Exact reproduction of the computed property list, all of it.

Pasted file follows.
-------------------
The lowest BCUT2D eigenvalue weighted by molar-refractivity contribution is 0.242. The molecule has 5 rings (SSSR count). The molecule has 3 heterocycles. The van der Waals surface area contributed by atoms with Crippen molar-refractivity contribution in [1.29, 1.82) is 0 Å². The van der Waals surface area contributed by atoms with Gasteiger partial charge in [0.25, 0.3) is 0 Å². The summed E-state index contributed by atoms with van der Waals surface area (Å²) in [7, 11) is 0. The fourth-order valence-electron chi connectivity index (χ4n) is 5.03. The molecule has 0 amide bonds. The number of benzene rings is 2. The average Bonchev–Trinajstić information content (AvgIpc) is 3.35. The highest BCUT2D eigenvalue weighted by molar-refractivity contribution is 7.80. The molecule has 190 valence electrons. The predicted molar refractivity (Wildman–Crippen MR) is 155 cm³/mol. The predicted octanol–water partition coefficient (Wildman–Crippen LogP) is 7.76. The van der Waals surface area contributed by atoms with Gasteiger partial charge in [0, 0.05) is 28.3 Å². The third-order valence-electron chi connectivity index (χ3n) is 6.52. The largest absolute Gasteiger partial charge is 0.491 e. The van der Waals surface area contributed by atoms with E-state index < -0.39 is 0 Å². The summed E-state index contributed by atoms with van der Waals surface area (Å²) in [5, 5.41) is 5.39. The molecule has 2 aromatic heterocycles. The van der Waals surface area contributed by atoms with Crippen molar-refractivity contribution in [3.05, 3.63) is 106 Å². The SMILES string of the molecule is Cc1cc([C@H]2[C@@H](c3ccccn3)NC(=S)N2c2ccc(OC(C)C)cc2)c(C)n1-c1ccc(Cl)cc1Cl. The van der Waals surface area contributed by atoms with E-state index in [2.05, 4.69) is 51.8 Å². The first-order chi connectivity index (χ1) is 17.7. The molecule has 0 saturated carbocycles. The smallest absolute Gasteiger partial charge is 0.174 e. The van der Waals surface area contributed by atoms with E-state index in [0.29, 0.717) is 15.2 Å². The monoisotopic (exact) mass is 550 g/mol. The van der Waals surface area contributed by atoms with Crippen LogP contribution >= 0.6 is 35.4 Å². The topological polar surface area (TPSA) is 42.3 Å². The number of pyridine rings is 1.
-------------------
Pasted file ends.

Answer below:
The lowest BCUT2D eigenvalue weighted by molar-refractivity contribution is 0.242. The molecule has 5 rings (SSSR count). The molecule has 3 heterocycles. The van der Waals surface area contributed by atoms with Crippen molar-refractivity contribution in [1.29, 1.82) is 0 Å². The van der Waals surface area contributed by atoms with Gasteiger partial charge in [0.25, 0.3) is 0 Å². The summed E-state index contributed by atoms with van der Waals surface area (Å²) in [7, 11) is 0. The fourth-order valence-electron chi connectivity index (χ4n) is 5.03. The molecule has 0 amide bonds. The number of benzene rings is 2. The average Bonchev–Trinajstić information content (AvgIpc) is 3.35. The highest BCUT2D eigenvalue weighted by molar-refractivity contribution is 7.80. The molecule has 190 valence electrons. The predicted molar refractivity (Wildman–Crippen MR) is 155 cm³/mol. The predicted octanol–water partition coefficient (Wildman–Crippen LogP) is 7.76. The van der Waals surface area contributed by atoms with Gasteiger partial charge in [0, 0.05) is 28.3 Å². The third-order valence-electron chi connectivity index (χ3n) is 6.52. The largest absolute Gasteiger partial charge is 0.491 e. The van der Waals surface area contributed by atoms with E-state index < -0.39 is 0 Å². The summed E-state index contributed by atoms with van der Waals surface area (Å²) in [5, 5.41) is 5.39. The molecule has 2 aromatic heterocycles. The van der Waals surface area contributed by atoms with Crippen molar-refractivity contribution in [3.05, 3.63) is 106 Å². The SMILES string of the molecule is Cc1cc([C@H]2[C@@H](c3ccccn3)NC(=S)N2c2ccc(OC(C)C)cc2)c(C)n1-c1ccc(Cl)cc1Cl. The van der Waals surface area contributed by atoms with E-state index in [2.05, 4.69) is 51.8 Å². The first-order chi connectivity index (χ1) is 17.7. The molecule has 0 saturated carbocycles. The smallest absolute Gasteiger partial charge is 0.174 e. The van der Waals surface area contributed by atoms with E-state index in [0.29, 0.717) is 15.2 Å². The monoisotopic (exact) mass is 550 g/mol. The van der Waals surface area contributed by atoms with Crippen LogP contribution >= 0.6 is 35.4 Å². The topological polar surface area (TPSA) is 42.3 Å². The number of pyridine rings is 1.